[00:03:48] I can just find that without having to go through like who’s fuckable and a boy band. Like I can just skip all of that. Honestly. Like I caught a little bit of it. I searched for my [00:04:00] own name, so I could hear where you bad mouth. Me. Brett’s a little bitch and all of this,

[00:04:04] Christina: [00:04:04] I love this.

[00:04:05] Brett: [00:04:05] Brett breads to gen X for this.

[00:04:07] And I heard that and I’m like, you know, that’s true. I, I actually don’t have to, I don’t have to sit through this. I can edit this with one hand.

[00:04:17] Christina: [00:04:17] I, so until you said this, I completely forgot that. Like I, I called you a little bitch and said you was using next to that. And now I’m now I’m thinking back, I’m like fair.

[00:04:26]Brett: [00:04:26] Well, so, and, and, and people can chime in on this, but I, I have oral surgery and a couple of weeks, well, actually it’s next Friday. So I’ll be able to record next week, but then I will probably not be, uh, up to talking the week after. So I was going to have a, I was going to see if I actually wanted to come back again.

[00:04:49] If people like overall the general response to that episode was people were thrown at first. Like when you did [00:05:00] the immediate deep dive into like nineties boy bands, people were thrown, but they came around and they enjoyed it by the end. And they really liked the dynamic between you two. So.

[00:05:13]Christina: [00:05:13] Yeah, I

[00:05:14] Brett: [00:05:14] feel like it’s going to replace me entirely, but I feel like it’s a nice, it’s a nice to have two Christina’s once in a while people, people can live with that,

[00:05:23] Christina: [00:05:23] I think so. It’s nice palate cleanser. No, it doesn’t replace two at all. Uh, there has been talk on the Twitters. People are like, she and I should have a spinoff podcast. And,

[00:05:33] Brett: [00:05:33] I could see.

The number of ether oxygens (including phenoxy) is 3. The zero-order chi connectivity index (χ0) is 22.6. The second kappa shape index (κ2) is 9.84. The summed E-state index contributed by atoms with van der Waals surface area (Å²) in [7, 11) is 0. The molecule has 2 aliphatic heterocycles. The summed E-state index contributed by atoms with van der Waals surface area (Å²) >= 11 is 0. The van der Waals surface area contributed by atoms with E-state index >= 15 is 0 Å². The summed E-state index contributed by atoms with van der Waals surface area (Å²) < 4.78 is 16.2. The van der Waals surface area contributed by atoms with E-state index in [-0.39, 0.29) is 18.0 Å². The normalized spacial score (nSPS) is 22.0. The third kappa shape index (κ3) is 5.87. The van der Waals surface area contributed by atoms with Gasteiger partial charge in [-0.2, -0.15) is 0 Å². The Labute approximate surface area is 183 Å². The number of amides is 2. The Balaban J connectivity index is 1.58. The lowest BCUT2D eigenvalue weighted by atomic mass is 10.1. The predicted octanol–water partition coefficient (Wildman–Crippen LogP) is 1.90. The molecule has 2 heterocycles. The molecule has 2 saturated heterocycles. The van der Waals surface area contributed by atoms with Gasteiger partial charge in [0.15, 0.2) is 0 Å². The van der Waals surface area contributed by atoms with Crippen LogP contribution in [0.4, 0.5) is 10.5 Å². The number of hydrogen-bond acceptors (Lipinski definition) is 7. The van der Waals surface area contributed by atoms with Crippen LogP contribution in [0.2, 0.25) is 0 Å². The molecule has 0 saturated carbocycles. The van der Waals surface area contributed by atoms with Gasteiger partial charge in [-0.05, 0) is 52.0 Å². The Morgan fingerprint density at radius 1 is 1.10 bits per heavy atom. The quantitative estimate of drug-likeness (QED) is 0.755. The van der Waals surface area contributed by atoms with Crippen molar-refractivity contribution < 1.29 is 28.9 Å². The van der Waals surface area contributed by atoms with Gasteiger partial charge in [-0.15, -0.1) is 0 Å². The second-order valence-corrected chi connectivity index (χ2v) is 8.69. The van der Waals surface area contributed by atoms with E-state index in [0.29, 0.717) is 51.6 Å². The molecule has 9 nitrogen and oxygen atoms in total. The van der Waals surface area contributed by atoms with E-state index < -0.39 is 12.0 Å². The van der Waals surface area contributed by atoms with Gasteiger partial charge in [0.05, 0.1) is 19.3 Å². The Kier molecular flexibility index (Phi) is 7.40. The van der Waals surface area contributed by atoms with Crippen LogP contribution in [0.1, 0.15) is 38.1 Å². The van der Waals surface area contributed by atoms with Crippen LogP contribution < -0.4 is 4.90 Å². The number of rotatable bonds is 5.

[00:05:34] Christina: [00:05:34] and that I actually, like, I like that idea a lot, but maybe, maybe we do like another thing together. We could see if it’s like, we test it out again and see.

[00:05:43] like, if that’s gonna happen.

[00:05:44] Cause I wasn’t intending to go as deep as we, when we, we had started, even before we started recording, we were kind of talking a lot and, and we just kinda went right into and I was like, oh, this is going to be totally different. But this was really fun.

[00:05:57]Brett: [00:05:57] Yeah. [00:06:00] So how’s work going.

[00:06:02] Christina: [00:06:02] So work is work as good. Our fiscal year just started, which, um, is, is interesting. Cause it’s like, there’s a lot of planning, a lot of other stuff that happens. So in also a lot of people are taking vacation. So it’s one of those things where like the next couple of months are, um, in some ways going to be at least for some of my, some of the stuff that I do slower.

[00:06:26] And then in some things more busy, I don’t know. It, it all sort of depends. Um, but, uh, I, uh, I was part of the windows 11 launch, which was kind of cool,

[00:06:34]Brett: [00:06:34] Yeah. So

[00:06:36] Christina: [00:06:36] Very cool.

[00:06:37] Brett: [00:06:37] yeah, I, I haven’t, I don’t follow windows much, so I haven’t dug into that, but, uh, but you seem pretty excited about that.

[00:06:45] Christina: [00:06:45] I mean, look, I can say this like more candidly on this podcast, cause like less people listened to it, then not less people, but like less.

[00:06:54] Brett: [00:06:54] What you mean is fewer people. I’m sorry, I

[00:06:58] Christina: [00:06:58] You’re well, yeah. [00:07:00] Okay. Fuck off. Hey, but I was also, I was trying to be like, it was like, well, cause we have a lot of listeners, but it’s, it’s different listener base. So it’s like, I don’t know how many of my coworkers, like, listen, you know, if that makes sense, which makes it somewhat easier. Um, not that I’m saying anything that like get me in trouble or whatever.